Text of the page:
The video with Mel Gibson acting as Hamlet is the best one. Both the actors are great and they're what makes it more interesting to me. I think the next best video is the one with David Tennant playing as Hamlet. The actors are both good, but what I didn't like is that Claudius and Polonius were watching Ophelia and Hamlet through a camera. The 3rd best video is the one with Kenneth Branagh. He's a good Hamlet, but I didn't think the kissing part fit the scene. Lastly, the modern version was the least most interesting. I didn't like the actors or the way the theme of it was set up.
To be able to see two different countries, one being first-world and one being third-world, is an experience out of this world. To study abroad or to become part of another country's culture gives a person a chance to recognize things that they often looked past before. Someone may realize how every person on this Earth is similar in the way that we all have good in our hearts and welcome others into our homes and hearts. Someone may also realize how every country has a unique culture and despite someone may disagree with aspects of their culture no one can not agree with the fact that each culture is truly outstanding. So what makes a first-world country both similar and different to a third-world
For this assignment, I decided to do my film review on To Kill a Mockingbird (Mulligan, R., & Pakula, A. (Directors). (1962). To Kill a Mockingbird[Motion picture on VHS]. United States of America.) I have a personal connection to this film because it is one of my most beloved novels by Harper Lee. I have never watched the film so it was a nice experience to see the characters I have loved for years come to life just before my eyes. The film particularly focuses on a white family living in the South of the United States in the 1930s. The two siblings, Jem and Scout Finch, undergo major changes while experiencing evil and injustice in their small town of Maycomb. Jem and Scout’s father is named Atticus and he is a well-respected man in the town as well as being a lawyer.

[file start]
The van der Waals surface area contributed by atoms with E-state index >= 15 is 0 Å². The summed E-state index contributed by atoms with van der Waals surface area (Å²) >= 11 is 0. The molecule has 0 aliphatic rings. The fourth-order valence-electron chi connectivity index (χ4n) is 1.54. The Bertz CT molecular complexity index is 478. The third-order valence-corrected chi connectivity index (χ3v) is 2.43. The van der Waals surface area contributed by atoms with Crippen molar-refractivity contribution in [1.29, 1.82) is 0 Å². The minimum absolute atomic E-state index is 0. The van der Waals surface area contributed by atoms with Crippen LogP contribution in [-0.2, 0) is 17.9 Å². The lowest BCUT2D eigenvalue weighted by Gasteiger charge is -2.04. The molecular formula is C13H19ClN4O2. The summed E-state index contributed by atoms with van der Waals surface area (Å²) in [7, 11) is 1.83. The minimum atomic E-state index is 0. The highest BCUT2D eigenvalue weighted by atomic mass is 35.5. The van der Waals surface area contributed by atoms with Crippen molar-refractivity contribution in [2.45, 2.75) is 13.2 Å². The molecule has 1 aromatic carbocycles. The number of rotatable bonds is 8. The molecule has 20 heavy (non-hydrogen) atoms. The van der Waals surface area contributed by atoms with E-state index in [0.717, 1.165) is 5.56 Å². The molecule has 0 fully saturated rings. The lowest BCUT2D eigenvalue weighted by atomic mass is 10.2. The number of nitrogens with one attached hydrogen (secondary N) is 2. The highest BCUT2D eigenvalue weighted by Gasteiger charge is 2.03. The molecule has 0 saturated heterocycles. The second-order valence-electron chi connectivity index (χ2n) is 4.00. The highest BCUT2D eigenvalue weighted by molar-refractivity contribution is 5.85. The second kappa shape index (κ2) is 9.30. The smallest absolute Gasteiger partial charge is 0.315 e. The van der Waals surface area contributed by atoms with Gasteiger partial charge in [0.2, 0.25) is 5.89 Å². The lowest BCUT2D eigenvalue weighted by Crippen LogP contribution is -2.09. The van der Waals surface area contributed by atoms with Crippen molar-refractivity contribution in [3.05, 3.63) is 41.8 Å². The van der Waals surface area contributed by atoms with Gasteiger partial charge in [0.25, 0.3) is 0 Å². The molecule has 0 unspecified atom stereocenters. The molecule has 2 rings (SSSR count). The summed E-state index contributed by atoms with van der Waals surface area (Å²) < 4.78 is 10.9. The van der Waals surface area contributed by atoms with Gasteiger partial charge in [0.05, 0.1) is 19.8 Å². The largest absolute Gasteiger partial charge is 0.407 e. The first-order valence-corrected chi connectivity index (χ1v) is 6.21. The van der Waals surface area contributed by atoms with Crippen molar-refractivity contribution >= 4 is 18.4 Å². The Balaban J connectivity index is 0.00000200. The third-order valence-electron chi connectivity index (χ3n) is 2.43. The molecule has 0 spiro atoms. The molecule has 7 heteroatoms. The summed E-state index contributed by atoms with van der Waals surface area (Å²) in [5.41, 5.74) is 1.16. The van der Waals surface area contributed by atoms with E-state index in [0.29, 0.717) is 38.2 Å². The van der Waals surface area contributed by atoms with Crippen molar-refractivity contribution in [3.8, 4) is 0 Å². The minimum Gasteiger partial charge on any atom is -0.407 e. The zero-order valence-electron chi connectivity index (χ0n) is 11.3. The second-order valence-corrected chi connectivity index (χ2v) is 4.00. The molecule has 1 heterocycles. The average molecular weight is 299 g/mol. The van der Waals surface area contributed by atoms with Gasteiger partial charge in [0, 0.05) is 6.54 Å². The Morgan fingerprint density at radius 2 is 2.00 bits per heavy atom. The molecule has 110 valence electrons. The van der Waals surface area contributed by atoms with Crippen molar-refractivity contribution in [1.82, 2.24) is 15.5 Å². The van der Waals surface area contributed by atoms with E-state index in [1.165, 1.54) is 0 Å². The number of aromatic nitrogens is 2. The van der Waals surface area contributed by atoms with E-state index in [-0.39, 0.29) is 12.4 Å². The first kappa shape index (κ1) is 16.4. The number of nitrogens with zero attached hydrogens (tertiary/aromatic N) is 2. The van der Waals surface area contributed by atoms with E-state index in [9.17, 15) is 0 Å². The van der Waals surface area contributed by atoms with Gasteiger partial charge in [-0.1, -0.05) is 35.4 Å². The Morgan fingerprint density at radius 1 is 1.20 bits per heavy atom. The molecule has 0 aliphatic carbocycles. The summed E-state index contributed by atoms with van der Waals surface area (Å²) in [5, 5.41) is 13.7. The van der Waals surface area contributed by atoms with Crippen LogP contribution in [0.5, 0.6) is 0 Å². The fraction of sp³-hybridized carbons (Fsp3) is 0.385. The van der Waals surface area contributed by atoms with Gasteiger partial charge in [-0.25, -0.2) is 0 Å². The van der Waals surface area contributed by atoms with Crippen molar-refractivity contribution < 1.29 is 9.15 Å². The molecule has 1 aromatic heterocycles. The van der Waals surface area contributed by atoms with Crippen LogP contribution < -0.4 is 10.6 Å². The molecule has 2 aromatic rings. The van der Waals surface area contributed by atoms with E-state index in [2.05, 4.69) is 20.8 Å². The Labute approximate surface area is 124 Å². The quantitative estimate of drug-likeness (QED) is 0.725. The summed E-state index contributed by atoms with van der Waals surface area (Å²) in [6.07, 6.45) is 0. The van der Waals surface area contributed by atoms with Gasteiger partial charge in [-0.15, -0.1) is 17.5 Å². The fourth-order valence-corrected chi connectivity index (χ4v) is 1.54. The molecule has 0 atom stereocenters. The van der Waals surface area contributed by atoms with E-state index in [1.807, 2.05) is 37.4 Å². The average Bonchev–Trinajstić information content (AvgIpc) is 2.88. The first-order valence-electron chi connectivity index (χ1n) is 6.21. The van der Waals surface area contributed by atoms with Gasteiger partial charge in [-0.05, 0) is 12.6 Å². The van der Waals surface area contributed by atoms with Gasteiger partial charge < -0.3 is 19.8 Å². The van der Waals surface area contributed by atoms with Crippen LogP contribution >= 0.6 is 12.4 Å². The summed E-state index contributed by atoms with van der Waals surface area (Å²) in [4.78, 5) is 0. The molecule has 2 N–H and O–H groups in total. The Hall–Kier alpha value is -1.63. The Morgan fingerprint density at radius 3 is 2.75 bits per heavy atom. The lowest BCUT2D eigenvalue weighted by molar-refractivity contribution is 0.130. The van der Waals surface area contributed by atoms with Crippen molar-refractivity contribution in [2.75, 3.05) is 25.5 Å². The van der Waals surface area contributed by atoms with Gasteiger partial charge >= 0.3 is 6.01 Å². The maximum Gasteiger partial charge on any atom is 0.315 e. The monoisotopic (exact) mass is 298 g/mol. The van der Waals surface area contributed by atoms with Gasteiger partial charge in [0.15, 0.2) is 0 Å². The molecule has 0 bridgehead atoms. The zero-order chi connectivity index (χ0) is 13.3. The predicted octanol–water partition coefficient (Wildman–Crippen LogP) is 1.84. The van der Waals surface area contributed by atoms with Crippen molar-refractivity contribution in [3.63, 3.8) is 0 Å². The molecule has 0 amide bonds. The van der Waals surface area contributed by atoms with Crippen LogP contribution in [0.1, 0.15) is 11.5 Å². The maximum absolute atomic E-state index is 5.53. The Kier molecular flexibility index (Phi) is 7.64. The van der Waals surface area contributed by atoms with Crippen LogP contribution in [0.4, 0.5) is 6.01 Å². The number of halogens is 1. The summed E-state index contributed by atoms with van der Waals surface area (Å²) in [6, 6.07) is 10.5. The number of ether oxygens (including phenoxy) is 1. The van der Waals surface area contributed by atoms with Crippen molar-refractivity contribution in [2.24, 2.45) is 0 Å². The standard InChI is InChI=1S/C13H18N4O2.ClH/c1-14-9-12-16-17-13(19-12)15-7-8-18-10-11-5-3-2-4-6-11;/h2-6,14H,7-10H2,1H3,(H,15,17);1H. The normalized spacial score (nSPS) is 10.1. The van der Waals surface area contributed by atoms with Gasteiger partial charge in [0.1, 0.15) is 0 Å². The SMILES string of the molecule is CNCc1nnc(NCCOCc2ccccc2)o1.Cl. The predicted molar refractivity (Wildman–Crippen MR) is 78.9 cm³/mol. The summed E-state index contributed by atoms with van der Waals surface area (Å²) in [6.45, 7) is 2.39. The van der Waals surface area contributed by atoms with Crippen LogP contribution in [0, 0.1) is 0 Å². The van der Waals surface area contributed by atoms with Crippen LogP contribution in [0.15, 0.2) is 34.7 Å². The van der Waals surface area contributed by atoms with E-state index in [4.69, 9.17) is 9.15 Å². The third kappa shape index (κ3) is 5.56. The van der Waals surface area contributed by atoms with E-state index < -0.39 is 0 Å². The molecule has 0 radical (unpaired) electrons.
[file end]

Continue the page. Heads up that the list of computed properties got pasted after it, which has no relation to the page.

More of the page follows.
There is no dance like Tango that has so much connection, intensity and passion. Tango is the dance of love as its beauty grabs ones attention leaving a desire to see more. It creates exciting and attractive images that inspire many associations, as well as interpretations such as passion, sensuality, gender, nationality, and a universal form of art. Tango evokes an elusive relationship between music and dance. “A Feeling that is danced, a secret danced between two people, a walking embrace. It’s not in the feet, it’s in the heart! It’s about the connection of feelings rather than about the choreography”. This statement is a true testament of what Tango represents when analysing the ‘Tango scene’ in the movie ‘Take the Lead’.
Nelson Mandela was one of the greatest leaders of our time. In the movie Invictus, the devotion and love he had for the South African people is exemplified. The movie was named after a Victorian poem that brought President Mandela strength while in prison. The meaning of Invictus is “Undefeated”, a perfect fit for this movie. The opening scene of the movie shows President Mandela being freed from jail and driving past a field of young boys playing soccer. All the boys start chanting the Presidents name and running to the fences to get a better look. This is the first scene, and an obvious show of support and following for Mr. Mandela. Throughout the movie there are many different styles and approaches of leadership shown. Not only is President
Pride and Prejudice. Dir. Joe Wright. Perf. Keira Knightley and Matthew Mcfadyen. 2005. DVD. Focus Features, 2006.